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View Enterprise Community Investment Presentation

  1. 1. Maryland Regional Workforce Housing Fund Leadership Forum June 7, 2006
  2. 2. MARYLAND REGIONAL WORKFORCE HOUSING FUND (“MRWH”) <ul><li>Enterprise: Background and Expertise </li></ul><ul><li>MRWH Fund: Opportunity and Need </li></ul><ul><li>MRWH Fund: Investment </li></ul><ul><li>MRWH Fund: Investment Process </li></ul><ul><li>MRWH Fund: Investment Benefits </li></ul><ul><li>MRWH Fund: Management Team </li></ul><ul><li>Next Steps </li></ul><ul><li>Example of an “Award Winning Community” </li></ul><ul><li>Contact Information </li></ul>PRESENTATION AGENDA
  3. 3. <ul><li>Chosen by the 9 funders of the Phase I Market Assessment to oversee the creation and implementation of the Fund </li></ul><ul><li>Headquartered in Maryland, with extensive investment, development, and lending expertise in the local region </li></ul><ul><li>Products and services that address all needs related to affordable housing and community development </li></ul><ul><ul><li>capital and funding </li></ul></ul><ul><ul><ul><li>tax-credit equity </li></ul></ul></ul><ul><ul><ul><li>senior debt </li></ul></ul></ul><ul><ul><ul><li>mezzanine debt </li></ul></ul></ul><ul><ul><ul><li>grants </li></ul></ul></ul><ul><ul><li>programmatic models and expertise </li></ul></ul><ul><li>Works closely with local, state and federal elected officials and policymakers </li></ul>ENTERPRISE: BACKGROUND AND EXPERIENCE
  4. 4. <ul><li>One of the leading advocates for policy in support of affordable and workforce housing and community development </li></ul><ul><li>Will ensure: </li></ul><ul><ul><li>continued community input </li></ul></ul><ul><ul><li>deal outreach/sourcing in Fund’s footprint </li></ul></ul><ul><ul><li>necessary “tools” for challenging deals </li></ul></ul><ul><li>Investing in communities at the rate of approximately $1 billion a year </li></ul><ul><li>$6 billion invested in communities over the past 23 years, yielding more than 175,000 affordable homes </li></ul><ul><li>Catalyst for LIHTC legislation - the public-private model for affordable housing financing that is responsible for virtually all affordable multifamily housing being created today </li></ul><ul><li>Created/presently developing more than 4,500 homeownership and rental residences for individuals and families of diverse income, age and culture </li></ul>ENTERPRISE: BACKGROUND AND EXPERIENCE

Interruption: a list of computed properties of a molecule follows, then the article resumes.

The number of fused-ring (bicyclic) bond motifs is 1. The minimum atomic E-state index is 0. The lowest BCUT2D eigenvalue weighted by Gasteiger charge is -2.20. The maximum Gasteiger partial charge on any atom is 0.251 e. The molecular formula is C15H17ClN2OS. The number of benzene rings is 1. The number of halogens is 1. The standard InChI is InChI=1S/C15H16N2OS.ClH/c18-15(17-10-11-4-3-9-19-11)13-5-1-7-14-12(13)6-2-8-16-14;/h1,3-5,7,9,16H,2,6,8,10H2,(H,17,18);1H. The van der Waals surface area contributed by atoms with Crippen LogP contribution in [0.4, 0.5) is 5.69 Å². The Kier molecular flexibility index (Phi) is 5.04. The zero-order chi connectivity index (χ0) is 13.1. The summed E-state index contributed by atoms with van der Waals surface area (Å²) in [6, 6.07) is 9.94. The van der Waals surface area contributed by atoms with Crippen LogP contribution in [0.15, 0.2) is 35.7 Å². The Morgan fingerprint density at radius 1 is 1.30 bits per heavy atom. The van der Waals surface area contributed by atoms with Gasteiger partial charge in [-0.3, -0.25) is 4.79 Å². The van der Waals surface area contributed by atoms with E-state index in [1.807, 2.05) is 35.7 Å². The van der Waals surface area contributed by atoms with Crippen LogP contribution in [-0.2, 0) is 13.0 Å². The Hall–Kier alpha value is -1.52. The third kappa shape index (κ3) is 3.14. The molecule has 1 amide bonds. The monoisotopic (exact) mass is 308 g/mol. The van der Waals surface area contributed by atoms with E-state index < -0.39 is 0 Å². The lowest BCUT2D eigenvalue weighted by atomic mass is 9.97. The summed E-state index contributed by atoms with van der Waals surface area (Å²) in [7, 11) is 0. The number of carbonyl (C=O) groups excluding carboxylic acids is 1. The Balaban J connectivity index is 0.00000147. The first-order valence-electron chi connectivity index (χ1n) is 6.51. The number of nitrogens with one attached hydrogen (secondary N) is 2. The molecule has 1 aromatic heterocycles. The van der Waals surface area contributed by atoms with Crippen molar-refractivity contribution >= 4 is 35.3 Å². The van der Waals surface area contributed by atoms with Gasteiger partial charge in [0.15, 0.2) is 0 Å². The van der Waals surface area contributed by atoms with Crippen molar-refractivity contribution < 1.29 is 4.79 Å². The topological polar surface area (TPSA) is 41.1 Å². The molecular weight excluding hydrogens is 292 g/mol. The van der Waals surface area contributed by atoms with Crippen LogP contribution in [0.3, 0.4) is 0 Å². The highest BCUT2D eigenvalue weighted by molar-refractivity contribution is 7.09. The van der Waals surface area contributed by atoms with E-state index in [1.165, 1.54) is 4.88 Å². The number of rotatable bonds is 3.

5. 5. <ul><li>2003, Governor Ehrlich created the Governor’s Commission on Housing Policy to address housing issues </li></ul><ul><ul><li>shortage of workforce housing </li></ul></ul><ul><ul><li>need for initiatives to create sustainable communities </li></ul></ul><ul><li>2004, Final report supported the creation of an equity Family of Funds </li></ul><ul><ul><li>workforce housing for people who cannot afford to live in the cities and counties in which they work </li></ul></ul><ul><ul><li>community revitalization initiatives to address the overwhelming need in Maryland, Washington, D.C. and Northern Virginia </li></ul></ul><ul><li>Low levels of supply and high levels of demand for new housing affordable to “working families” </li></ul><ul><ul><li>households earning 80% to 120% of the AMI </li></ul></ul><ul><ul><li>high project costs faced by developers </li></ul></ul><ul><ul><li>growing population </li></ul></ul><ul><ul><li>upward pressure on housing prices and rents </li></ul></ul><ul><ul><li>lack of innovative financing sources for developers </li></ul></ul>FUND OPPORTUNITY AND NEED
  6. 6. <ul><li>Maryland ranks second nationally in commuting times </li></ul><ul><li>More than one million new Marylanders are expected in the next 25 years </li></ul><ul><li>From 2000 to 2005: </li></ul><ul><ul><li>median home price in Maryland increased 102% to $363,125 </li></ul></ul><ul><ul><li>median household income for four person families increased 17% to $77,938 </li></ul></ul><ul><li>From 1998 to 2005: </li></ul><ul><ul><li>MD average weekly earnings increased 4.1% annually (U.S. average - 3.9%) </li></ul></ul><ul><ul><li>MD average house price increased 23.8% annually (U.S. average - 14.1%) </li></ul></ul><ul><li>Maryland needs to increase net supply of housing by at least 27,500 units by 2010 to cover shortage in housing units projected </li></ul><ul><li>Statistics cited from: “Why Housing May Replace Healthcare as Our Region’s Leading Affordability Issue,” Anirban Basu, Sage Policy Group, Inc., March 15, 2006 and the U.S. Census Bureau website, </li></ul>FUND OPPORTUNITY AND NEED
  7. 7. <ul><li>Developments that achieve double bottom line objectives: </li></ul><ul><ul><li>risk-adjusted market rates-of-return for investors (the first bottom line) </li></ul></ul><ul><ul><li>measurable job and wealth creation, and community revitalization for community stakeholders (the second bottom line) </li></ul></ul><ul><li>Fund Size: $100 million </li></ul><ul><li>Individual Investment : $2 million to $20 million </li></ul><ul><li>Total Development Cost: $10 million to $50 million </li></ul><ul><li>Development Type: </li></ul><ul><ul><li>For-sale and rental housing targeted at working residents </li></ul></ul><ul><ul><li>Household incomes in the 80%-120% range of AMI </li></ul></ul><ul><ul><ul><li>single family homes </li></ul></ul></ul><ul><ul><ul><li>condominiums </li></ul></ul></ul><ul><ul><ul><li>town homes </li></ul></ul></ul><ul><ul><ul><li>live/work lofts </li></ul></ul></ul><ul><ul><ul><li>apartments </li></ul></ul></ul><ul><ul><li>New construction, rehabilitation, and adaptive reuse </li></ul></ul>THE INVESTMENT